The official lottery is a game of chance run by state governments to raise money for public services. A state may choose to use the proceeds for a range of purposes, from improving roads to promoting industry, but it is often required to set aside a specific percentage of receipts for prizes. Prizes may be cash, goods, or services. Most lotteries have fixed prize funds, but some have variable prizes based on the number of tickets sold, creating a risk for organizers if ticket sales fall below expectations.
Throughout the history of the United States, state-sanctioned lotteries have drawn fierce opposition from devout religious and moral sensibilities. Among these critics, who hailed from across the political spectrum and all walks of life, the most vociferous were members of Protestant evangelical movements that viewed gambling as morally unconscionable. Others feared that the lottery would encourage gambling addiction and lead to criminal activity.
These concerns proved largely groundless. The first state-run lottery began in 1964, and a wave of expansion followed, as states that did not offer a lottery saw their citizens pouring gambling dollars into neighboring ones, where the proceeds were used for public service, thus making a state-sponsored version of the game necessary to retain control of its revenue. The phenomenon was especially pronounced in New Hampshire, which became the first legal lottery in the country after a high-profile campaign that touted the new revenue source as a boon for education, with the first-year lottery revenues covering about five per cent of state spending.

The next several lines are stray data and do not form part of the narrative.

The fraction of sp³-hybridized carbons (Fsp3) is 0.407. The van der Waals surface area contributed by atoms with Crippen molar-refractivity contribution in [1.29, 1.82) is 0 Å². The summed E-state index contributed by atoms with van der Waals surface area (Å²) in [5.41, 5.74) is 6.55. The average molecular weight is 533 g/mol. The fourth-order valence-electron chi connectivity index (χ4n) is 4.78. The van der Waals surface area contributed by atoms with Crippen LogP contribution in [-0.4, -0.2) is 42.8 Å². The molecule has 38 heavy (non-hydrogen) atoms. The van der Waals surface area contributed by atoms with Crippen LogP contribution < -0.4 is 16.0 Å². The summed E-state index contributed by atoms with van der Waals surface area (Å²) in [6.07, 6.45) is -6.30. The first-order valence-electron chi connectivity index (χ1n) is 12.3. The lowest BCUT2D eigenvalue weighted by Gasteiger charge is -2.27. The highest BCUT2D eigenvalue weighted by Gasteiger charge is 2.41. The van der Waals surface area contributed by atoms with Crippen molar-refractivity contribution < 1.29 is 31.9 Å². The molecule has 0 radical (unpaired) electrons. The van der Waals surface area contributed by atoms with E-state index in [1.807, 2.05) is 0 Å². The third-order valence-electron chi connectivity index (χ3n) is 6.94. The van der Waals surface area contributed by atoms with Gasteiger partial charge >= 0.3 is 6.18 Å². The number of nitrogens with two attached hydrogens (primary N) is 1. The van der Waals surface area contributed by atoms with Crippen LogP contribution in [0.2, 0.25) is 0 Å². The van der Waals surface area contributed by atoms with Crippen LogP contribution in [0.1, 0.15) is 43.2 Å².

As more and more states adopted lotteries, they began to form networks in order to increase jackpot sizes and attract more players. This is how Powerball and Mega Millions came to be, and it also led to the formation of a handful of multistate games that are still in operation today.
In addition, state-run lotteries have provided an alternative source of revenue for governments that have been traditionally averse to taxing. Lottery proceeds have paid for everything from civil defense to public works projects, and even for the construction of churches. Benjamin Franklin’s “Philadelphia Lottery” in 1737 offered land and slaves as prizes, and George Washington managed a lottery to raise money for his mountain road project in 1768. Rare tickets bearing the president’s signature now fetch thousands of dollars.
While some state officials have warned of the dangers of gambling, most now support a lottery, arguing that it helps pay for essential government functions and reduces dependence on unreliable revenue sources like income taxes. Other states have learned lessons the hard way, as Maryland found in fiscal year 1991-92 when a large advertising campaign for a new game failed to produce expected ticket sales and forced the state to cut public services to cover the shortfall. In a few cases, state legislatures have even made changes to the law to allow lottery profits to be spent on a wider variety of purposes. The New York Times reported on one such case in March of this year.